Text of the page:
Three years into Measure A, Ceasefire, OVP, and the “marshal plan” Stockton’s occurrences of violent crime have increased 9.1%. Since 2013, before those plans were instituted, violent crime has actually increased 17.3% from 3,622 occurrences in 2013 to 4,382 in 2016.
Eric Jones was promoted to Chief in 2012. Michael Tubbs was elected in 2012. Kurt Wilson took over as City Manager in 2012. On their watch, other than 2013, violent crime has increased every year consecutively since.
Total Violent Crimes Per Year (reported):
2014-3,988 *Measure A, OVP, Ceasefire
2015-4,122 *Measure A, OVP, Ceasefire
2016- 4,382*Measure A, OVP, Ceasefire
Source: Stockton Police Department
To be fair let’s compare the five year period under Jones’ watch to the five years previous, after all 2012 was a record outlier. But so was 2011.
Total Violent Crimes Per Year (Reported):
Now since Chief Jones prides himself on being “a numbers guy” let’s find the cumulative value for those five year periods ( 20,429 between 2007-2011 and 20,744 between 2012-2016) and divide each by 5 to find their annual average ( 4,085.8 for 2007-2011 and 4,148.8 for 201-2016) to find that overall violent crime is up 1.5% on Jones’ watch with these programs and an additional $29 million dollar a year funding source.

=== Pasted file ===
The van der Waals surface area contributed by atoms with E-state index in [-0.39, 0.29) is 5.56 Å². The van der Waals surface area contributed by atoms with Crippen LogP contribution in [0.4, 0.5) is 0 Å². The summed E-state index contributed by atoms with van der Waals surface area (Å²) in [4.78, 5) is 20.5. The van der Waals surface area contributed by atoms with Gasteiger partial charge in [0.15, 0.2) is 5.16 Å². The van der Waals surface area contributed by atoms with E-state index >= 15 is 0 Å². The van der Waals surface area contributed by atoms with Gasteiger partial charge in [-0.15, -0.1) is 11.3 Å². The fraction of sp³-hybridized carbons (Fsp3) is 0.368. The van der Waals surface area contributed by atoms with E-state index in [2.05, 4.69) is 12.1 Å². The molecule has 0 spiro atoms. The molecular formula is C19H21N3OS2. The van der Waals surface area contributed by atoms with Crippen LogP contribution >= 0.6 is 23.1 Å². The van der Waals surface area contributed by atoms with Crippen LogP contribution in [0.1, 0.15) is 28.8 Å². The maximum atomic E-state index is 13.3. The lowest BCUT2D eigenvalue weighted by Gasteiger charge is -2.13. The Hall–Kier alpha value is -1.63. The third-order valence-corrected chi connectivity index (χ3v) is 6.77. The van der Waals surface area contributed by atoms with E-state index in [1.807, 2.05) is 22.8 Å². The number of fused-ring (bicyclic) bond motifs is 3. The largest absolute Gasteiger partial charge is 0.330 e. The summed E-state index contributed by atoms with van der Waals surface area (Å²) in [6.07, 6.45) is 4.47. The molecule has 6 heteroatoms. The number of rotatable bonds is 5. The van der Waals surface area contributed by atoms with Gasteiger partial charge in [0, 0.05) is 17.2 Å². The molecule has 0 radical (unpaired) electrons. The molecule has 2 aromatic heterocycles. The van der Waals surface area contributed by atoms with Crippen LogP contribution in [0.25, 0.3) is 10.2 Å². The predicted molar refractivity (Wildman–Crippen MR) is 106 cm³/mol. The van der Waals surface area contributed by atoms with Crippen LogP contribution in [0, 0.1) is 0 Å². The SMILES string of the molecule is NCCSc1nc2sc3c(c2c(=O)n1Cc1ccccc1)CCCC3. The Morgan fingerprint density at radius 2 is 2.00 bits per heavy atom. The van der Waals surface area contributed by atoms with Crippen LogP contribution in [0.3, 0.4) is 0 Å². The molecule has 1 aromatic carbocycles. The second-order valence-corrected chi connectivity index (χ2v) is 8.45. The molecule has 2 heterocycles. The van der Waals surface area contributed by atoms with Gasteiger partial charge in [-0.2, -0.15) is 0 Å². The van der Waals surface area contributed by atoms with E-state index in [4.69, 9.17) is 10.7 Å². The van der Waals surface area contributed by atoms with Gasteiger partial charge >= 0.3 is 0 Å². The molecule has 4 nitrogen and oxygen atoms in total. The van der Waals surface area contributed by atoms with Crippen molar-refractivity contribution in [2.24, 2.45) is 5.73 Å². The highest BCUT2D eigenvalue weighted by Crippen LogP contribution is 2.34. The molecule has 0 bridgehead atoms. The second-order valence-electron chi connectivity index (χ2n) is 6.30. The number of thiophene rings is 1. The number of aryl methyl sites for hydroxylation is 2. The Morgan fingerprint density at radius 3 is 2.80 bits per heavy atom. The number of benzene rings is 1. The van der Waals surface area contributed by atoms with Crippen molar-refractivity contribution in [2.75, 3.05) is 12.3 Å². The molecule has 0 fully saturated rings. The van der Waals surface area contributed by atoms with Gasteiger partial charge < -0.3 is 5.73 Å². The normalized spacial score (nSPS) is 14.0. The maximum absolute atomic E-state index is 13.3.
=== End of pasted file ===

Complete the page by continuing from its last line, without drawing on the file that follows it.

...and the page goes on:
Now Jones being a numbers guy and Tubbs being Stanford educated, they could claim the increased occurrences are the result of a concurrent growth in population. The truth is the Stockton population only grows at an average of 1.03% each year, much lower than the increase in violent crime over the last four years.
So what could account for the failing trend? The OVP has seen turmoil and incompetent leadership since its inception. The first manager, Jessica Glyn, while qualified, was fired after just two months at 9 months pregnant. She sued for discrimination and in court testified she was retaliated against for trying to run the Ceasefire program the way it was intended as a national program being used in other cities. One of the main issues she had was that Peacekeeper outreach workers were being compromised by the Stockton Police who were using them as informants instead of just outreach workers designed to reduce violence through relationships. It took over a year to hire another manager and in the meantime was being run by assistant city manager Christian Clegg who doesn’t even possess the credentials to apply for the position. The replacement, Latosha Walden, would come from the Probation department and turn out to be noting more than a front for Clegg to direct while continuing to run the office.